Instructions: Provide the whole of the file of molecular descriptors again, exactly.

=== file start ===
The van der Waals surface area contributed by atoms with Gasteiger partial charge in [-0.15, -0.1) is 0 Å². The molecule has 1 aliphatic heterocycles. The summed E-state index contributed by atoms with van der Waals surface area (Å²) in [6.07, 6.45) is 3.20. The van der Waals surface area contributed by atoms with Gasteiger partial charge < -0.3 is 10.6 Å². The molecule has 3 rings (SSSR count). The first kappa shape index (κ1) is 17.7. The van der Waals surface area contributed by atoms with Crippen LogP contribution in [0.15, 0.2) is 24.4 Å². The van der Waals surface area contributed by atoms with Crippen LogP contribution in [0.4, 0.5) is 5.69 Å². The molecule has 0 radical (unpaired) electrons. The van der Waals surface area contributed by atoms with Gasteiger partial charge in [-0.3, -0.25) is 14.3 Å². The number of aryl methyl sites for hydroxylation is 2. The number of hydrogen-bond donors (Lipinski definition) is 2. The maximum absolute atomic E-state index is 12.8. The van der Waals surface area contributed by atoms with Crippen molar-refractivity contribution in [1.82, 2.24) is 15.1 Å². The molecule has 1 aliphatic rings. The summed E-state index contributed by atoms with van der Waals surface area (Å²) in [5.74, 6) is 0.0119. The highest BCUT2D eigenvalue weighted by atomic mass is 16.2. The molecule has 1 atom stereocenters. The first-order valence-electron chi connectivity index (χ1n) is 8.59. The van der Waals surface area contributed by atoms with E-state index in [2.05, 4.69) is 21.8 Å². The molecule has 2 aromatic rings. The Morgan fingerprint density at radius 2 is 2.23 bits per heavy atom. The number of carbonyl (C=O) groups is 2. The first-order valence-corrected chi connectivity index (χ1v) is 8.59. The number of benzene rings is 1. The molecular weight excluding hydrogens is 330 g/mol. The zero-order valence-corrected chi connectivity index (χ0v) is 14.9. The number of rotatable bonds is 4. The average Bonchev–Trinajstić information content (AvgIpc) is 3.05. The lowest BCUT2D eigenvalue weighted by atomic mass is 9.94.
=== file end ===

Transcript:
The van der Waals surface area contributed by atoms with Gasteiger partial charge in [-0.15, -0.1) is 0 Å². The molecule has 1 aliphatic heterocycles. The summed E-state index contributed by atoms with van der Waals surface area (Å²) in [6.07, 6.45) is 3.20. The van der Waals surface area contributed by atoms with Gasteiger partial charge < -0.3 is 10.6 Å². The molecule has 3 rings (SSSR count). The first kappa shape index (κ1) is 17.7. The van der Waals surface area contributed by atoms with Crippen LogP contribution in [0.15, 0.2) is 24.4 Å². The van der Waals surface area contributed by atoms with Crippen LogP contribution in [0.4, 0.5) is 5.69 Å². The molecule has 0 radical (unpaired) electrons. The van der Waals surface area contributed by atoms with Gasteiger partial charge in [-0.3, -0.25) is 14.3 Å². The number of aryl methyl sites for hydroxylation is 2. The number of hydrogen-bond donors (Lipinski definition) is 2. The maximum absolute atomic E-state index is 12.8. The van der Waals surface area contributed by atoms with Crippen molar-refractivity contribution in [1.82, 2.24) is 15.1 Å². The molecule has 1 aliphatic rings. The summed E-state index contributed by atoms with van der Waals surface area (Å²) in [5.74, 6) is 0.0119. The highest BCUT2D eigenvalue weighted by atomic mass is 16.2. The molecule has 1 atom stereocenters. The first-order valence-electron chi connectivity index (χ1n) is 8.59. The van der Waals surface area contributed by atoms with E-state index in [2.05, 4.69) is 21.8 Å². The molecule has 2 aromatic rings. The Morgan fingerprint density at radius 2 is 2.23 bits per heavy atom. The number of carbonyl (C=O) groups is 2. The first-order valence-corrected chi connectivity index (χ1v) is 8.59. The number of benzene rings is 1. The molecular weight excluding hydrogens is 330 g/mol. The zero-order valence-corrected chi connectivity index (χ0v) is 14.9. The number of rotatable bonds is 4. The average Bonchev–Trinajstić information content (AvgIpc) is 3.05. The lowest BCUT2D eigenvalue weighted by atomic mass is 9.94.